This. Unstated assumptions are the landmines of relationships. Open communication and especially the ability to listen without personalizing is gold.

        We’ve been married 37 years and had much the same conversation along with the various renegotiations over the years. We were not as successful with the messy/neat divide – that took a long time to sort out. I’m the neater one, and I still don’t put everything away as soon as I’m done with it. After years of frustration (mine) and defensiveness (his) I was finally able to articulate what I needed, which is the ability to make the space comfortably tidy in ten or fifteen minutes. Right now I can see two glasses, a pen, and yesterday’s crossword on the table, a book on the chair, and my sandals under the coffee table. I could get all of that cleared away in one trip because I know where it all belongs. Once I was able to clearly state that, we agreed that when I wanted the common space tidy, I would take his stuff and put it on his desk chair. Problem solved.

      3. Anono-me*

        I want to to second the advice to ‘be explicit’. Everyone has different definitions of a little and a lot. If you don’t know what ‘a little’ or ‘a lot’ is when it refers to messy/late/money for each other, you are risk being unhappy with each due to definitions, not real concerns.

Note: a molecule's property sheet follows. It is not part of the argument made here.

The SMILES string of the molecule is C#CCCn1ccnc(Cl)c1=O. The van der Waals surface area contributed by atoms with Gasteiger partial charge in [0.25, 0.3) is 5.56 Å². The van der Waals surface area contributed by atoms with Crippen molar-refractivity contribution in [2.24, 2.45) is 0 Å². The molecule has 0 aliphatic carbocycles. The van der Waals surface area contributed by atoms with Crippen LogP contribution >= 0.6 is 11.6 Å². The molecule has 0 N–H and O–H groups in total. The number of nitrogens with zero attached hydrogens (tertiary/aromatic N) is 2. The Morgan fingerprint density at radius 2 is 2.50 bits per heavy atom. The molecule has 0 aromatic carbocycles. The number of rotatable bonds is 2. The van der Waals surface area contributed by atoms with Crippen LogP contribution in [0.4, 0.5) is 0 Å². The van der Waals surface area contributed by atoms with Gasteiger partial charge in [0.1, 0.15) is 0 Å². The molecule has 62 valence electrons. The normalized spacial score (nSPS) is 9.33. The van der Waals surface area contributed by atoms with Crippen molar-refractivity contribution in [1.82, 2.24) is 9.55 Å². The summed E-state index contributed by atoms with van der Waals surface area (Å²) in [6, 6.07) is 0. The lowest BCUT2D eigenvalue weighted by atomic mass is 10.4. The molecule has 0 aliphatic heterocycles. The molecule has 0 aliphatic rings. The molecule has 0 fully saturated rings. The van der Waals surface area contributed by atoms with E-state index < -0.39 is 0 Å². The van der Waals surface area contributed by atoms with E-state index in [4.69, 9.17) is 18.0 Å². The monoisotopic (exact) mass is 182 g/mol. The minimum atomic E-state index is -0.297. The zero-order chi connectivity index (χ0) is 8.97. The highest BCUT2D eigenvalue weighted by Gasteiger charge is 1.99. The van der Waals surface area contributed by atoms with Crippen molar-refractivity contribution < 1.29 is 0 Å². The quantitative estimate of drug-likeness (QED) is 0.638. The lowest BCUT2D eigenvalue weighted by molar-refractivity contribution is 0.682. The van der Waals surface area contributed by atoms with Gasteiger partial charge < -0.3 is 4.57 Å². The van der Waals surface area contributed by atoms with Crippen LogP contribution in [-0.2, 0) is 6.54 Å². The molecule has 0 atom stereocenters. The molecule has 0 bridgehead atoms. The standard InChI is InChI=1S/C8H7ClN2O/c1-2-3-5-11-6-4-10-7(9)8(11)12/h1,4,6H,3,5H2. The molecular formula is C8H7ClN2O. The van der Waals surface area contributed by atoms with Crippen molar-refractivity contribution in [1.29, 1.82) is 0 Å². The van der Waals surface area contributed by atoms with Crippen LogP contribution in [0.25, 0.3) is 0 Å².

3. Juneybug*

      Take your time determining what items should stay or go. For example, when I moved in with my then boyfriend (now dear hubby), we had three microwaves. Deciding which one stays involve a surprising detailed discussion. I would have picked the the newer model and as a bonus, it matched the kitchen. So for me, the other two microwaves can go.
      However, DH had a microwave downstairs in his office/TV lounge at his previous house to heat up his coffee or popcorn. So in his eyes, we need two. But our new basement wasn’t even close to be finished, and it would be our bedroom, not playroom or office. I rather not have cooking appliances in our master suite. It was eye opener to see how different we were.